Ch-ch-ch-ch-changes

The song Changes by David Bowie has the lyrics “ch-ch-ch-ch changes (Turn and face the strange) ch-ch-ch-changes” and I’ve been thinking about those words a lot lately.

Life during a pandemic has been difficult and even scary. Many things have changed drastically: schools, businesses and parks are closed, work has been relegated to those who can work from home and some jobs have been flat out eliminated. People are having to stay at home, stay healthy and the changes are happening at a pace that makes my head spin.

Looking back, I regret that I wasn’t more prepared both physically and mentally for this change. When we were required to go home from our work positions at the library, I thought oh well. . . maybe we’ll be closed for a couple of weeks. Boy was I in La-La land. In a way, it was probably better that I didn’t know the extent of all that was going to happen or I wouldn’t have been able to serve the library in a professional manner.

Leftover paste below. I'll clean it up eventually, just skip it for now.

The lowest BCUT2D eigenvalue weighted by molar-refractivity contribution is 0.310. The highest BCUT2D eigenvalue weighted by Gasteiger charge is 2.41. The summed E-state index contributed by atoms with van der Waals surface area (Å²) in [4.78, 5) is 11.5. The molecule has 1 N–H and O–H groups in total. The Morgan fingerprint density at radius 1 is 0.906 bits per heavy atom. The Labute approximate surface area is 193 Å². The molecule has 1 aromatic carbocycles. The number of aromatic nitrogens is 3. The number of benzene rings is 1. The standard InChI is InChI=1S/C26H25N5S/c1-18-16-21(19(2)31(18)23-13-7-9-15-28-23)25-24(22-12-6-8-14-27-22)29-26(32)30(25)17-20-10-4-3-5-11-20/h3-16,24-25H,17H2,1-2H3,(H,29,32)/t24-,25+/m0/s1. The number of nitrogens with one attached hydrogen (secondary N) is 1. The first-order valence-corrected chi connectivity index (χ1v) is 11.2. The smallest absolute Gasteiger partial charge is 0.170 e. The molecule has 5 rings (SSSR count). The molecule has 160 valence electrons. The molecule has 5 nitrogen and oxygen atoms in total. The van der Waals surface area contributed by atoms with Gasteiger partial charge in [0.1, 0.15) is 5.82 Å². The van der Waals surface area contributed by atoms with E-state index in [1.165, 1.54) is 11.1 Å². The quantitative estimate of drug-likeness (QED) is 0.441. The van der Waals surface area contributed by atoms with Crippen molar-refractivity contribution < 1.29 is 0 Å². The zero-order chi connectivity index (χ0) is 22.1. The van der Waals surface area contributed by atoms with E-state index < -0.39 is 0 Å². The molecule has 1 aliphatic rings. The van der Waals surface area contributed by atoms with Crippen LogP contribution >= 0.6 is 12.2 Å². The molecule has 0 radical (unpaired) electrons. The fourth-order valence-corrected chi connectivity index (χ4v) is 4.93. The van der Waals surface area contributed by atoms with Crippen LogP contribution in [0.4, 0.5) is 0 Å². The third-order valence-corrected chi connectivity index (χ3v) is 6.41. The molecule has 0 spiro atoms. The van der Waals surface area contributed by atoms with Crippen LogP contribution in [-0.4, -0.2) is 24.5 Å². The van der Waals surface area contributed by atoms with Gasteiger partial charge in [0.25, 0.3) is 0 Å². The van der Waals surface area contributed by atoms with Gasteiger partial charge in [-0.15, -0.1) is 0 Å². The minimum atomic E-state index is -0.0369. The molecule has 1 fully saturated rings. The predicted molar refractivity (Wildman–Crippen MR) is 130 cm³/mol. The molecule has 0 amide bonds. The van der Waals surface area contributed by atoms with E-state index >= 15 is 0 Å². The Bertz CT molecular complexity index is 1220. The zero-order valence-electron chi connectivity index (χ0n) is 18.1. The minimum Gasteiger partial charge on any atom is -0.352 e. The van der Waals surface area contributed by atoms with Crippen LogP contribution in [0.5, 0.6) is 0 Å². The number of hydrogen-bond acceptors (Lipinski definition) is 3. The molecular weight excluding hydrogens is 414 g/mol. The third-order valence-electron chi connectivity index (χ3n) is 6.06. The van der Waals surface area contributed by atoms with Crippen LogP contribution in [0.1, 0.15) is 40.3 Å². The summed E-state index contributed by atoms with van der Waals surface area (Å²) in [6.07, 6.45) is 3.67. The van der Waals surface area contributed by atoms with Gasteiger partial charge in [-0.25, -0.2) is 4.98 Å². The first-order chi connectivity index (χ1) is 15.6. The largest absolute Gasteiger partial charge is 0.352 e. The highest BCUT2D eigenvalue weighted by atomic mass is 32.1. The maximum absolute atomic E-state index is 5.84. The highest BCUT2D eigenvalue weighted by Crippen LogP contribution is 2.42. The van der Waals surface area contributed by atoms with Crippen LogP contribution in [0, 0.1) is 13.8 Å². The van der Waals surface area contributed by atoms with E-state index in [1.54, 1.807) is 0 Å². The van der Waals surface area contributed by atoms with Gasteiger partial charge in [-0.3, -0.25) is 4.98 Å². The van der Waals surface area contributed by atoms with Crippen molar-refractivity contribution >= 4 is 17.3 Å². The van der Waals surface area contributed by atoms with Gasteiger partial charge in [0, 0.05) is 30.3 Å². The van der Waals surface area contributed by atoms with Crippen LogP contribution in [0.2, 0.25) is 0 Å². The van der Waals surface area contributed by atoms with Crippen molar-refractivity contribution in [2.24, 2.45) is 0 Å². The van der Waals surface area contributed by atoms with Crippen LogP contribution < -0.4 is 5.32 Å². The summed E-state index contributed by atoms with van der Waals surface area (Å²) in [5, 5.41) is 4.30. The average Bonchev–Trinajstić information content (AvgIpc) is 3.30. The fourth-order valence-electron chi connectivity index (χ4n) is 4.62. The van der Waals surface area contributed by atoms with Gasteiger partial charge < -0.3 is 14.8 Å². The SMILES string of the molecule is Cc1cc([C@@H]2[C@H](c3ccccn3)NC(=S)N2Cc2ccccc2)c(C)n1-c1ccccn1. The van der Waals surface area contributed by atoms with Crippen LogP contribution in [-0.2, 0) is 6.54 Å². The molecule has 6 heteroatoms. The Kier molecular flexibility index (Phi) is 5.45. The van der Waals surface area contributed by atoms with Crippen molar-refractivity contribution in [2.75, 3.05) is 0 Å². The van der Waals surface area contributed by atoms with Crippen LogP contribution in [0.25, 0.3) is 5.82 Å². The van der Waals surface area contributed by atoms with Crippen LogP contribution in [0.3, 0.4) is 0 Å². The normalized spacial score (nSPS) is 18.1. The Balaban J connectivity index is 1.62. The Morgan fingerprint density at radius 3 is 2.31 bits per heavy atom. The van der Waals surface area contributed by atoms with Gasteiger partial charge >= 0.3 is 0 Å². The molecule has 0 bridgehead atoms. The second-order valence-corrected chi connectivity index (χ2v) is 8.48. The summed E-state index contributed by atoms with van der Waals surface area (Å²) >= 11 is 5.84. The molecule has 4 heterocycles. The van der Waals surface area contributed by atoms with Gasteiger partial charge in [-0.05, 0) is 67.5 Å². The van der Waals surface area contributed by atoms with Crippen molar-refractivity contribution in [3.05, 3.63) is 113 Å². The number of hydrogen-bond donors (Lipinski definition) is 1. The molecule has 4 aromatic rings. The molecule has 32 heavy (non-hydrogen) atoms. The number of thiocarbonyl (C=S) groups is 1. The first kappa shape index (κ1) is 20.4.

The words I would use to describe this time in history include fear, loss, and grief but also resiliency and empathy. I made a search of the library catalog using the terms Change, Stress, Anger and Resilience to see what items would come up. Here are some of my great finds!

Emotional Agility: Get Unstuck, Embrace Change and Thrive in Work and Life by Susan David.

From the catalog summary: Emotional agility is a revolutionary, science-based approach that allows us to navigate life’s twists and turns with self-acceptance, clear-sightedness, and an open mind. Renowned psychologist Susan David developed this concept after studying emotions, happiness, and achievement for more than twenty years. She found that no matter how intelligent or creative people are, or what type of personality they have, it is how they navigate their inner world—their thoughts, feelings, and self-talk—that ultimately determines how successful they will become.